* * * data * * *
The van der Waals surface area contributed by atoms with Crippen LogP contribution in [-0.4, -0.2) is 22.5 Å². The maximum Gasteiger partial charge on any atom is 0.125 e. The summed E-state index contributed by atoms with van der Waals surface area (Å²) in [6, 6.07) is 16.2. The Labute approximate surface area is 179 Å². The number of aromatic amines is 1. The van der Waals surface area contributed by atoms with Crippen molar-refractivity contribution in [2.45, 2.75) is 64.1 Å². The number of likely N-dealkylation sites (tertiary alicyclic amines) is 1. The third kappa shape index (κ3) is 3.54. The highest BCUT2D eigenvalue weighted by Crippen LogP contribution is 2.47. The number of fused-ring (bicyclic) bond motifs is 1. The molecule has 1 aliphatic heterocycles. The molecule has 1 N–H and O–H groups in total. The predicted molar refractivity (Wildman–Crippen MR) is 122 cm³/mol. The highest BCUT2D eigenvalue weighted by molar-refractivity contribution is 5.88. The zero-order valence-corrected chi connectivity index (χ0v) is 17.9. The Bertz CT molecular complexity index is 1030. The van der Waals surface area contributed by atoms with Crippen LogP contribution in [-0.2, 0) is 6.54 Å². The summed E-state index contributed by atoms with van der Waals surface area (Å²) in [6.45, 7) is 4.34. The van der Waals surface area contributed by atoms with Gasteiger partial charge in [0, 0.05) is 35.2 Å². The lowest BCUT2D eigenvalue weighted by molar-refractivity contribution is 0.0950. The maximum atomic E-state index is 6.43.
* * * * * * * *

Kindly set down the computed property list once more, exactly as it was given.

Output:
The van der Waals surface area contributed by atoms with Crippen LogP contribution in [-0.4, -0.2) is 22.5 Å². The maximum Gasteiger partial charge on any atom is 0.125 e. The summed E-state index contributed by atoms with van der Waals surface area (Å²) in [6, 6.07) is 16.2. The Labute approximate surface area is 179 Å². The number of aromatic amines is 1. The van der Waals surface area contributed by atoms with Crippen molar-refractivity contribution in [2.45, 2.75) is 64.1 Å². The number of likely N-dealkylation sites (tertiary alicyclic amines) is 1. The third kappa shape index (κ3) is 3.54. The highest BCUT2D eigenvalue weighted by Crippen LogP contribution is 2.47. The number of fused-ring (bicyclic) bond motifs is 1. The molecule has 1 aliphatic heterocycles. The molecule has 1 N–H and O–H groups in total. The predicted molar refractivity (Wildman–Crippen MR) is 122 cm³/mol. The highest BCUT2D eigenvalue weighted by molar-refractivity contribution is 5.88. The zero-order valence-corrected chi connectivity index (χ0v) is 17.9. The Bertz CT molecular complexity index is 1030. The van der Waals surface area contributed by atoms with Crippen LogP contribution in [-0.2, 0) is 6.54 Å². The summed E-state index contributed by atoms with van der Waals surface area (Å²) in [6.45, 7) is 4.34. The van der Waals surface area contributed by atoms with Gasteiger partial charge in [0, 0.05) is 35.2 Å². The lowest BCUT2D eigenvalue weighted by molar-refractivity contribution is 0.0950. The maximum atomic E-state index is 6.43.